The Senate on Coruscant

The Senate on Coruscant

I think we can all agree Jarjar Binks gets a bad wrap.  If there’s still some hatred left in your soul for the beleaguered Gungun I’d recommend reviewing some of the videos that speculated his Sith lordship.  The evidence is compelling, I assure you. With that out of the way I have one more bone to pick with the guy. He was obviously responsible for the downfall of the Galactic Republic by calling for immediate emergency powers to be rendered to Chancellor Palpatine who we later find out [Spoiler Alert] is the Emperor featured in the prior sequels (a sentence which rarely makes sense outside of Starwars).  However, when you think more deeply about the structure of the galactic senate maybe it wasn’t Jarjar’s fault after all.

What kind of deliberative body allows a total rando (perhaps part of Padme’s delegation) to make a sweeping declaration that robs the entire Galactic Senate of its legislative authority and grants supreme executive authority to the Chancellor based on a singular vote.  I mean, what were the limits of the Chancellor’s powers anyway? Also, I’m sure that room wasn’t big enough to hold a representative from every single world, and by world do we mean world or do we mean distinct government authority of some type, like a league of some sort that has multiple planetary holdings.  Wait a minute… I’m lost, where was I?

The point is this: Considering the movies as standalone features meant to be viewed and understood without the aid of other material in the IP (and there’s A LOT of stuff) there’s just not much said about the way the government operates in Star Wars.  I think, really, this is the case because it’s there to serve a dual purpose, to demonstrate the Emperor’s cunning and to set the desperate scene for the sequels. Could you imagine if great pains were taken to make the Senate realistic and demonstrate this to the viewer.  You could write a whole political intrigue drama about one of Sidious’ clerks (Darth Addendum) gaming the system and exploiting loopholes in the Galactic Constitution (is there one?) concerning prosecutorial discretion on the part of the chancellor’s office which allows him to use back channels to ignore growing aggression from the trade federation until the time is ripe!  But that doesn’t sound as exciting as Sidious throwing floating chair thingies at Yoda, at least not to their target market. Would Lucas have benefited from developing his Senate? Maybe, but the gains would have been measured in raised eyebrows from constitutional scholars and NY Times crossword puzzlers, not sure it would’ve impressed 11 year old me.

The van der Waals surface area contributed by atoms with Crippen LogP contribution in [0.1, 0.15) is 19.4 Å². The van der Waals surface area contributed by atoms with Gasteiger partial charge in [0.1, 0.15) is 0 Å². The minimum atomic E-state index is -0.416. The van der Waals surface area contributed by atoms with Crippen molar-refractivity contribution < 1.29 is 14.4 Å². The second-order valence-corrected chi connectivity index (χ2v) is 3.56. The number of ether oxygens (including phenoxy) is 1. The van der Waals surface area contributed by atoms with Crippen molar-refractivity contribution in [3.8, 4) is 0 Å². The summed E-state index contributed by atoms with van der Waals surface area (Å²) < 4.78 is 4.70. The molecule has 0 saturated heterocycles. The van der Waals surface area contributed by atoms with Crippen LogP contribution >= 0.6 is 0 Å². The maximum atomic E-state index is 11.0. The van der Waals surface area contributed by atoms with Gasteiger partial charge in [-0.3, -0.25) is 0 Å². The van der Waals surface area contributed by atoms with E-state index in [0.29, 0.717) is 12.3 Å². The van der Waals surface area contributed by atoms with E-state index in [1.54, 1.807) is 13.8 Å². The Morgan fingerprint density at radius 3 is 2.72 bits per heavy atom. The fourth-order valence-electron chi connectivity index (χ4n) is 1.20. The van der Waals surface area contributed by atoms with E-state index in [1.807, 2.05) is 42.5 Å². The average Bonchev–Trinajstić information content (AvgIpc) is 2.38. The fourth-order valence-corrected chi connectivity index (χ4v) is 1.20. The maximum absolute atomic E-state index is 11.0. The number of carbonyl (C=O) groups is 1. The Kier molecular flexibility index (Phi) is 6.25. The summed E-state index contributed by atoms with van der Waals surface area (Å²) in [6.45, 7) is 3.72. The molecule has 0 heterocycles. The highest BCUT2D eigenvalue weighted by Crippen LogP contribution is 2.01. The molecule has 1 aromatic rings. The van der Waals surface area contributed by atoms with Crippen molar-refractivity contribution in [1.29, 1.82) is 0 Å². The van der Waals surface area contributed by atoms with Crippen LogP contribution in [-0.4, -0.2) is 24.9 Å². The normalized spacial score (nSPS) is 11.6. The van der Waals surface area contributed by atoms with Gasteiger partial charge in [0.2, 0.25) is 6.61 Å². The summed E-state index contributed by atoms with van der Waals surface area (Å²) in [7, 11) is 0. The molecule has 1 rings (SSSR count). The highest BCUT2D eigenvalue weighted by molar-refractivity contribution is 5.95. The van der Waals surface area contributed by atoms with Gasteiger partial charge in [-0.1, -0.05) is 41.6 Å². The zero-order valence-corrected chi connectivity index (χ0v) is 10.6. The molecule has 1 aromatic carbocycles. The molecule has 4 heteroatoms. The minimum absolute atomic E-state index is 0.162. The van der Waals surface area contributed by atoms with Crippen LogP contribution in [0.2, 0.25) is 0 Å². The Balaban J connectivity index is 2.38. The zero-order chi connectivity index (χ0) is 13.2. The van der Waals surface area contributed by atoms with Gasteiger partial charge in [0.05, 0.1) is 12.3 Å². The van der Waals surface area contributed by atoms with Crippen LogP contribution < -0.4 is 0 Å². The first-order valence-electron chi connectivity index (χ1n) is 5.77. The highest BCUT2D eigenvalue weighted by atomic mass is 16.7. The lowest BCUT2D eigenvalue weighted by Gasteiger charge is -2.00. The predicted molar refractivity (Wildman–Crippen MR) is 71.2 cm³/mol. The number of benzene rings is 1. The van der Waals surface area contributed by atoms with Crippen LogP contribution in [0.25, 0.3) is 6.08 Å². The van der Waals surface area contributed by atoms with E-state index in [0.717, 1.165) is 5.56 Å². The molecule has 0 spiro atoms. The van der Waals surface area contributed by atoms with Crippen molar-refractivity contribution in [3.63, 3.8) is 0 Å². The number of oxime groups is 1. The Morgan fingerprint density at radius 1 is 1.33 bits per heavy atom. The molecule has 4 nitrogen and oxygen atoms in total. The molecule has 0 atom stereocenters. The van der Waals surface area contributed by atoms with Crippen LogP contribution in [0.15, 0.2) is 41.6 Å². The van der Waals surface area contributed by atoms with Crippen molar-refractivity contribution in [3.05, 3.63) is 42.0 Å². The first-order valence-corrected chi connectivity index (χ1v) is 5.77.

But you know what did?  Throwing chairs at Yoda.


Stay tuned for more writing from the WorldCraft Club as we explore worldbuilding and the crafting of fictional settings to inspire your creativity.

We’re happy to host guest blogs on here whenever we can, it gives James a break and let’s other people contribute their ideas. Let us know if you have a worldbuilding concept or strategy to get off your chest, we’d love to hear it.

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